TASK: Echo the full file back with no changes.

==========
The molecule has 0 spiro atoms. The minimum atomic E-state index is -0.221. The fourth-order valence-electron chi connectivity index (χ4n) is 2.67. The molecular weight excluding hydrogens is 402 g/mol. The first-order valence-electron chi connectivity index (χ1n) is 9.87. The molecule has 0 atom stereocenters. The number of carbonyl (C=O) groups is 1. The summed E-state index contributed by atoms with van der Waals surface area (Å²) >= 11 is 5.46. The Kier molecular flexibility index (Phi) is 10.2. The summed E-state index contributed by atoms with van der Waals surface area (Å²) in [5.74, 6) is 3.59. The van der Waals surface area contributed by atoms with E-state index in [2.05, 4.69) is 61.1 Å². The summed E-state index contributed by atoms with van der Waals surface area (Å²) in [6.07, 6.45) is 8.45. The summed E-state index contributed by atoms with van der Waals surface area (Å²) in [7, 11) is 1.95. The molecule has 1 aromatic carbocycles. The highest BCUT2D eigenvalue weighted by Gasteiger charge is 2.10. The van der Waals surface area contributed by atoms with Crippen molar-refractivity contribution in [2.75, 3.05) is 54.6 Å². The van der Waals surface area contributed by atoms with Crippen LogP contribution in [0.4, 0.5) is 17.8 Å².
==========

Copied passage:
The molecule has 0 spiro atoms. The minimum atomic E-state index is -0.221. The fourth-order valence-electron chi connectivity index (χ4n) is 2.67. The molecular weight excluding hydrogens is 402 g/mol. The first-order valence-electron chi connectivity index (χ1n) is 9.87. The molecule has 0 atom stereocenters. The number of carbonyl (C=O) groups is 1. The summed E-state index contributed by atoms with van der Waals surface area (Å²) >= 11 is 5.46. The Kier molecular flexibility index (Phi) is 10.2. The summed E-state index contributed by atoms with van der Waals surface area (Å²) in [5.74, 6) is 3.59. The van der Waals surface area contributed by atoms with E-state index in [2.05, 4.69) is 61.1 Å². The summed E-state index contributed by atoms with van der Waals surface area (Å²) in [6.07, 6.45) is 8.45. The summed E-state index contributed by atoms with van der Waals surface area (Å²) in [7, 11) is 1.95. The molecule has 1 aromatic carbocycles. The highest BCUT2D eigenvalue weighted by Gasteiger charge is 2.10. The van der Waals surface area contributed by atoms with Crippen molar-refractivity contribution in [2.75, 3.05) is 54.6 Å². The van der Waals surface area contributed by atoms with Crippen LogP contribution in [0.4, 0.5) is 17.8 Å².